Mobile Sentiment Begins to Favor IPsec
A number of mobile operator delegates at Light Reading's Mobile Broadband Summit & Expo 2011 in Delhi assumed that IPsec will likely need to be deployed with LTE. India has become one of the world's most unpredictable markets in recent years. New network security mandates have a habit of erupting from government circles, only to be parked a few months later and then quietly forgotten.
Nevertheless, several coffee-break conversations during the conference suggested to me that the consensus in India does seems to be edging that way. Support is also building in Europe. One of the big pan-European carriers is now mandating that IPsec must be rolled out to every LTE cell site at all of its affiliates, and this is triggering a knee-jerk competitive response on the part of other operators, including other pan-European players, to do the same.
Certainly, the prospect of having to deploy IPsec isn't something that mobile network planners approach with any enthusiasm. One of the many legitimate concerns is the operational cost of managing huge numbers of IPsec tunnels in the network. Experience from the enterprise and wireline environments suggests that it is not only costly on opex, but also imposes a substantial drain on system processing resources. In particular, operators fear the complexity of having to manage multiple IPsec tunnels for multiple X2 as well as S1 interfaces across the network.
Consistent with this concern, Heavy Reading's research has shown that those mobile operators that are moving forward with deploying IPsec are pretty much universally looking at a single IPsec tunnel deployment model in the initial launch phase. What that consists of is one single tunnel being instantiated at the cell site – typically by the eNode B itself – and all of the user plane and control plane traffic being transported across that single tunnel to the core network, where it is unencrypted by the new 3GPP-defined Security Gateway or SEG. This pretty much permanent IPsec tunnel across the LTE backhaul network provides the stability and predictability that the operator requires. Critically, it avoids the highly dynamic instantiation and tearing down of tunnels that operators are most wary of at the outset.
Heavy Reading research also shows consistently that mobile operators are typically looking to implement between four and five QoS levels in across their network, especially with LTE. IPsec will typically need to be deployed with that in mind, since encrypting traffic affects the way that QoS markings can be read and adhered to by intermediate network elements. The initial one-tunnel model for IPsec deployment also precludes deploying one tunnel per QoS class.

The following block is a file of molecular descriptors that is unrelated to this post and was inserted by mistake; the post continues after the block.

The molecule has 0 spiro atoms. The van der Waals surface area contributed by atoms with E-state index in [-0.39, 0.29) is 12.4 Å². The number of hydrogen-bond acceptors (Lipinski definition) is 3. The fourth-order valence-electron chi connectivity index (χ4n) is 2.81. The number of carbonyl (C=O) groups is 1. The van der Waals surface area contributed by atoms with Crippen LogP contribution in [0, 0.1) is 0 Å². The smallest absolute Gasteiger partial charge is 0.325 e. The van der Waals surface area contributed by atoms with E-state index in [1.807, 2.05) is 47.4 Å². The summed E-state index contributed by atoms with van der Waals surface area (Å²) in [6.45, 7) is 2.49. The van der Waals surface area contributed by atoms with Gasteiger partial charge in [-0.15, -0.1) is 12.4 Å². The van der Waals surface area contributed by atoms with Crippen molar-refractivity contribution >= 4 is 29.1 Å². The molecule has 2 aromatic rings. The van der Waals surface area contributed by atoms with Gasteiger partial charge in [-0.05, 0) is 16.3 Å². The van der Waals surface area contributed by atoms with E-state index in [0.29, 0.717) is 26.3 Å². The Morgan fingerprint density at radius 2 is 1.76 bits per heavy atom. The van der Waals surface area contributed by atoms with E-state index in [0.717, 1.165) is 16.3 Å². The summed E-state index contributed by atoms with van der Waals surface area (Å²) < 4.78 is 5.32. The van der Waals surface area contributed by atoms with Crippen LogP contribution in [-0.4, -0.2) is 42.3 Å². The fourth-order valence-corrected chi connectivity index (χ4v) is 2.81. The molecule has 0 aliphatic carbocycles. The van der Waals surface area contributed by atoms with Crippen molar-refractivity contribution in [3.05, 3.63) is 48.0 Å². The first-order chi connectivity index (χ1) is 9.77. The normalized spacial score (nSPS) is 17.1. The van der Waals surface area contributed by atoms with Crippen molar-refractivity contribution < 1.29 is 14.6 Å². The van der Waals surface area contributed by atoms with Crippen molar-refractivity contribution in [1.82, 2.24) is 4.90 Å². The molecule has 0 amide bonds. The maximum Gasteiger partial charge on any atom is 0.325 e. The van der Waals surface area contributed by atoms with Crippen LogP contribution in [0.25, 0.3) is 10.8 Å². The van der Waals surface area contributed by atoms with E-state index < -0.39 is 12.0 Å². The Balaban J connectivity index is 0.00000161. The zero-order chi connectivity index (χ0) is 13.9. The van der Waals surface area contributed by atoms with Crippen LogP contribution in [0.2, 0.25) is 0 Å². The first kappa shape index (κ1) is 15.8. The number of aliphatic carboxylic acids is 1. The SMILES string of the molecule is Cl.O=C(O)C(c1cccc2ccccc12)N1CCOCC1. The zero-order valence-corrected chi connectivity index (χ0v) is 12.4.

One solution would be to over-provision the network. Where a backhaul wholesaler is cost-effective and flexible enough, bandwidth can be leased at a committed information rate equal to the bandwidth of the tunnel. Then only the mobile operator's equipment needs to worry about classification and queuing, so the intermediate transport network doesn't need to worry about QoS.
Another option involves exploiting options in the types of encryption that IPsec allows. In addition to encrypting the whole packet, IPsec allows a model whereby the original header can be kept and only the payload is encrypted. If the latter model is implemented, then intermediate DHCP markings in the original IP header can be preserved for the intermediate transit across the S1.
Since it introduces additional processing and overhead in the network, network planners are wise to consider the requirements for deploying IPsec when they are also implementing one of the new packet network synchronization standards that are being implemented in the backhaul and have proved challenging to deploy without IPsec, let alone with it.
In fact, deployed the right way, IPsec should not affect synchronization in the network at all. Several major vendors are supporting a means whereby synchronization traffic can be excluded from the IPsec tunnel and transmitted along an express path where the synchronization traffic is marked up with the highest Ethernet and DiffServ codepoint QoS level.
This enables the synchronization packets to bypass all the standard queuing mechanisms in the switches and routers along the way. Leaving the synchronization traffic unencrypted would still count as a security vulnerability, but it would be a very minor one in the scheme of things. And it is an approach that is recommended by some of the leading LTE RAN vendors. Not only would an attack on the synchronization traffic require a very high level of sophistication, it would also typically result in a very gradual loss of synchronization that the operator would typically have plenty of time to respond to before it affected the user experience.
The tendency for LTE operators to begin thinking in favor of using IPsec in the backhaul is by no means a universal one. A great many operators continue to be comfortable that their backhaul is what 3GPP defines as "trusted" and therefore doesn't require IPsec for LTE or any other currently available technology. Nevertheless, from the indications I can see, the global "needle" is starting to inch its way in favor of operators thinking they will have to use it.
— Patrick Donegan, Senior Analyst, Wireless, Heavy Reading